Book Review: Countdown City (The Last Policeman Book II) by Ben H. Winters

wpid-countdown_final_72_0.jpgBen H. Winters’ Edgar Award-winning The Last Policeman was one of the standout SF surprises of last year. A clever, witty, intelligent pre-apocalyptic mystery with a lot of heart and a fine hero in it’s eminently likeable protagonist, Henry Palace.

But there is still a story to be told. While Henry had solved his former case, he now faces forced retirement from the Concord Police Department due to the ever-worsening breakdown in society as asteroid Maia hurtles ever closer to Earth and the need for crime solving has been replaced with the need for maintaining even the most basic order.

However Henry’s a detective. That’s what he does, and continues to do. A request from his former babysitter Martha to find her missing husband Brett Cavatone sends him off on another adventure, this time on two wheels (his police-issue vehicle has been replaced with a bicycle, along with a trailer to carry Houdini, his newfound Bichon Frise from book one.)

Not unlike Henry’s former case, a disappearance of this type is not uncommon these days, with those not opting for suicide going “bucket list” or finding themselves with various religions. Nevertheless, he is convinced that something is amiss as Martha claims his disappearance is totally uncharacteristic and he has disappeared while on an errand for her father, one of the few restaurant owners left in Concord. As the investigation progresses we see Hank come in contact again with his rebellious sister Nico, who’s association with a mysterious group may be linked to Brett’s disappearance.

We also see the return of some characters from The Last Policeman as Henry tries to maintain his tenuous relationship with his former colleagues in the C.P.D., they themselves pushed to breaking point as Concord and the world at large deteriorates around them. Things are changing fast and Concord has become a much darker and dangerous place than we remember in The Last Policeman. Fear and paranoia are growing at an exponential rate. Food and water is becoming scarce, orphaned children are roaming the streets. Refugees from Asia (the projected point of Maia’s impact) are attempting to enter by sea, now policed by armed militia attempting to keep the borders closed.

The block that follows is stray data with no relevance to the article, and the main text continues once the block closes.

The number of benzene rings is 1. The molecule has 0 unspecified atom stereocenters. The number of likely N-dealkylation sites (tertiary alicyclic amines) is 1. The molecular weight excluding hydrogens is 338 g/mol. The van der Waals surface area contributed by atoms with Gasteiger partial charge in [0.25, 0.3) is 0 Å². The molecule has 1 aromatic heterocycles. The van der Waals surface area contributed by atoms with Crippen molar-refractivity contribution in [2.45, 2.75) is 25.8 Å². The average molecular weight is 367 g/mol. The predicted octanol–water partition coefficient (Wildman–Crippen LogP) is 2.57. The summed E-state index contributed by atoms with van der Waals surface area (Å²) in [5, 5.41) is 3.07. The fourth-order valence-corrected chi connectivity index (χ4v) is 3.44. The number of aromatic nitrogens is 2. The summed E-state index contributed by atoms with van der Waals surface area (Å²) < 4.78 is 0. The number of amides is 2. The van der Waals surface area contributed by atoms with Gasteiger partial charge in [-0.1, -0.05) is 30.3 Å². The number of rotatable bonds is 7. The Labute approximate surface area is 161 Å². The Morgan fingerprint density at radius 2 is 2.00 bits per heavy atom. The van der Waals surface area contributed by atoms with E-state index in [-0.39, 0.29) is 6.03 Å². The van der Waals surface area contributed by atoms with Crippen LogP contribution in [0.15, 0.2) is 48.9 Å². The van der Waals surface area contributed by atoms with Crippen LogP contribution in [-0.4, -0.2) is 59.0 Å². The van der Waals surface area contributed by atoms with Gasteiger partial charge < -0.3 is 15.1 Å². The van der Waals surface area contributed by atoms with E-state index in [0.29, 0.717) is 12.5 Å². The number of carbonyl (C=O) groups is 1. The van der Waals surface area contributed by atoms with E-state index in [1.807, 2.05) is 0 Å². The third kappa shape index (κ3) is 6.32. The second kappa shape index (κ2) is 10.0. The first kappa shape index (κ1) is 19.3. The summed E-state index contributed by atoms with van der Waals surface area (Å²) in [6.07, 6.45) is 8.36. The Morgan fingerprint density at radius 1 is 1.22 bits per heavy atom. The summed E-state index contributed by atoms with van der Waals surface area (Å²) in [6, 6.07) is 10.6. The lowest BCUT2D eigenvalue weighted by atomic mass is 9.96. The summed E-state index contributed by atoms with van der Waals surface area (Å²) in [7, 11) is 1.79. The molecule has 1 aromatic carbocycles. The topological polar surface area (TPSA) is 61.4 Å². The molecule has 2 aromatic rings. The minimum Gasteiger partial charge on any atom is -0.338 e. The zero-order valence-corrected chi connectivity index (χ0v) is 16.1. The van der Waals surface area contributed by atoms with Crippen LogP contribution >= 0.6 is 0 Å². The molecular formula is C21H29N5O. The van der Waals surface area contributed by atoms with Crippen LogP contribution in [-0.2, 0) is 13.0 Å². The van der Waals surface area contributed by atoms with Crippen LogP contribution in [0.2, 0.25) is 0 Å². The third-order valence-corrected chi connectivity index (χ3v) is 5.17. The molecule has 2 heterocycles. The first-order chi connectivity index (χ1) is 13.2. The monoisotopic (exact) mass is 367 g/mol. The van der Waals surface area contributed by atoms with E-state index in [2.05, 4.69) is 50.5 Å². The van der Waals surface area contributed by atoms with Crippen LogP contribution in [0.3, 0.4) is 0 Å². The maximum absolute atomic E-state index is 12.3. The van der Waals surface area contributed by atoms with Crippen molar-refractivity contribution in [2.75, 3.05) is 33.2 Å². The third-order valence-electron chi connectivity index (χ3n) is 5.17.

What’s a little unsettling is how the tone of Henry’s matter-of-fact narrative remains the same regardless of what’s happening around him, all the while carefully negotiating his rapidly crumbling surroundings and engaging only those he needs to. You do get the distinct impression that he is trying his best not to let what’s happening change him, but as the story progresses chinks in his armour do start to show. It’s not necessarily a weaker Hank Palace in this book, but he does have to work a lot harder to keep it together. His resources are extremely limited now and he does all he can to hold on to some semblance of his former life, even down to still wearing his suit.

We also get a little more insight to his relationship with his sister Nico. Hank puts aside his disappointment at her past behaviour to ask her help in finding Brett but he loves her and feels the need to protect her regardless of what she’s done although at times in this book it’s Hank that needs protecting more than Nico as she’s a lot tougher and resourceful than her brother gives her credit for.

Although the tone of Countdown City is much darker, Winters paints a picture of a society where even under the most impossible of circumstances a glimmer of hope can still exist among the despair and violence. It’s an astute observation of how quickly such a decline can happen and the lengths people will go to to survive, if only for a short time and it raises many philosophical questions but never preaches. It’s a fine companion to The Last Policeman and just as enjoyable and though we may know the ultimate conclusion of this story, what happens in the meantime is well worth the investment.

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WIN! Rare First Edition Copy of Miss Peregrine’s Home For Peculiar Children by Ransom Riggs

It’s competition time!

I’ve got a rare hardback first edition/first printing copy of Ransom Riggs’ New York Times bestseller Miss Peregrine’s Home For Peculiar Children from Quirk Books to give away to one lucky reader. See my review here

This book is set to skyrocket in popularity with the upcoming movie now in production being directed by none other than Tim Burton and penned by Kick Ass and X-Men First Class screenwriter Jane Goldman and the second book in the series “Hollow City” set for release January 2013 so this first edition is a must-have for collectors and fans alike.